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-rw-r--r--README70
1 files changed, 55 insertions, 15 deletions
diff --git a/README b/README
index 5c572ce..80cb26a 100644
--- a/README
+++ b/README
@@ -1,6 +1,6 @@
Copyright 1988, 1989 Hans-J. Boehm, Alan J. Demers
Copyright (c) 1991-1996 by Xerox Corporation. All rights reserved.
-Copyright (c) 1996-1998 by Silicon Graphics. All rights reserved.
+Copyright (c) 1996-1999 by Silicon Graphics. All rights reserved.
THIS MATERIAL IS PROVIDED AS IS, WITH ABSOLUTELY NO WARRANTY EXPRESSED
OR IMPLIED. ANY USE IS AT YOUR OWN RISK.
@@ -11,19 +11,19 @@ Permission to modify the code and to distribute modified code is granted,
provided the above notices are retained, and a notice that the code was
modified is included with the above copyright notice.
-This is version 4.14 of a conservative garbage collector for C and C++.
+This is version 5.0alpha3 of a conservative garbage collector for C and C++.
You might find a more recent version of this at
-http://reality.sgi.com/boehm/gc.html
+http://www.hpl.hp.com/personal/Hans_Boehm/gc
HISTORY -
Early versions of this collector were developed as a part of research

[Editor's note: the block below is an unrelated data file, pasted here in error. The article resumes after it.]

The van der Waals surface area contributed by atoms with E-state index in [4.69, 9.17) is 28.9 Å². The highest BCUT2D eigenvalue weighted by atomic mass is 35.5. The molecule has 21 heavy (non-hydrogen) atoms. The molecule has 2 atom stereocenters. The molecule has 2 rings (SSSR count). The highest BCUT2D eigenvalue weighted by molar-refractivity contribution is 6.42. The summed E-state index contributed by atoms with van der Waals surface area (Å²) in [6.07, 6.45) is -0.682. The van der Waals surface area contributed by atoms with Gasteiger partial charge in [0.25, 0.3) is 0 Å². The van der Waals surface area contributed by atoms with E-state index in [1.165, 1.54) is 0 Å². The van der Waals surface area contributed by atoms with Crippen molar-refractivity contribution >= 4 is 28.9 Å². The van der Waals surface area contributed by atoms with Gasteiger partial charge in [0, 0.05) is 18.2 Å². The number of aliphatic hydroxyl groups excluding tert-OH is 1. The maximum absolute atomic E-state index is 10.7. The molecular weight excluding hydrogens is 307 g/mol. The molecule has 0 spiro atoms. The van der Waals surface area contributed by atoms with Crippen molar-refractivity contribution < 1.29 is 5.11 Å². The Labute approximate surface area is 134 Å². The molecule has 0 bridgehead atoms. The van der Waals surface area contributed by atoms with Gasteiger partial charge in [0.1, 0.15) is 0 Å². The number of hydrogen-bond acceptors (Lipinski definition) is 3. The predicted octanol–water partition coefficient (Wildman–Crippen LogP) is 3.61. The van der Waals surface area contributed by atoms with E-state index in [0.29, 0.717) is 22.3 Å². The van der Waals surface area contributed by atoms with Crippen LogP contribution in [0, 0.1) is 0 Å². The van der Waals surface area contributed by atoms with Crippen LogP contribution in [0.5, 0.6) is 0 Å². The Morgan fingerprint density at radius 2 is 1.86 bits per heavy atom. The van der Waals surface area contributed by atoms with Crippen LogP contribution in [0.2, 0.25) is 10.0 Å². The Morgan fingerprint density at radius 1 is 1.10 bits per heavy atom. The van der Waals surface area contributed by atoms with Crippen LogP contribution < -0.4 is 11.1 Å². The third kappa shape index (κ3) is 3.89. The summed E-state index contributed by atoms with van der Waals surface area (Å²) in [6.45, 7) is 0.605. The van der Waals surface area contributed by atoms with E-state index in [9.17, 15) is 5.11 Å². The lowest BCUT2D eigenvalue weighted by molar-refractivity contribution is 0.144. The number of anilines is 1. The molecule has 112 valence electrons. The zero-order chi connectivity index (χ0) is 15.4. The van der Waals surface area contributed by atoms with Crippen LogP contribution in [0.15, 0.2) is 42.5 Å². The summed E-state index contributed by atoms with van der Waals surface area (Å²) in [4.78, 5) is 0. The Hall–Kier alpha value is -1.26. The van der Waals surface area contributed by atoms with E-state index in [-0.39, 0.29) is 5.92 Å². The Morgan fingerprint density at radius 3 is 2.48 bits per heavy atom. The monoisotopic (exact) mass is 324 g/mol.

projects supported in part by the National Science Foundation
and the Defense Advance Research Projects Agency.
-Much of the code was rewritten by Hans-J. Boehm at Xerox PARC
-and is now maintained by him at SGI (boehm@sgi.com).
+Much of the code was rewritten by Hans-J. Boehm (boehm@acm.org) at Xerox PARC
+and at SGI.
Some other contributors:
@@ -40,8 +40,8 @@ Robert Brazile (brazile@diamond.bbn.com) originally supplied the ULTRIX code.
Al Dosser (dosser@src.dec.com) and Regis Cridlig (Regis.Cridlig@cl.cam.ac.uk)
subsequently provided updates and information on variation between ULTRIX
systems. Parag Patel (parag@netcom.com) supplied the A/UX code.
-Jesper Peterson(jep@mtiame.mtia.oz.au) and
-Michel Schinz supplied the Amiga port.
+Jesper Peterson(jep@mtiame.mtia.oz.au), Michel Schinz, and
+Martin Tauchmann (martintauchmann@bigfoot.com) supplied the Amiga port.
Thomas Funke (thf@zelator.in-berlin.de(?)) and
Brian D.Carlstrom (bdc@clark.lcs.mit.edu) supplied the NeXT ports.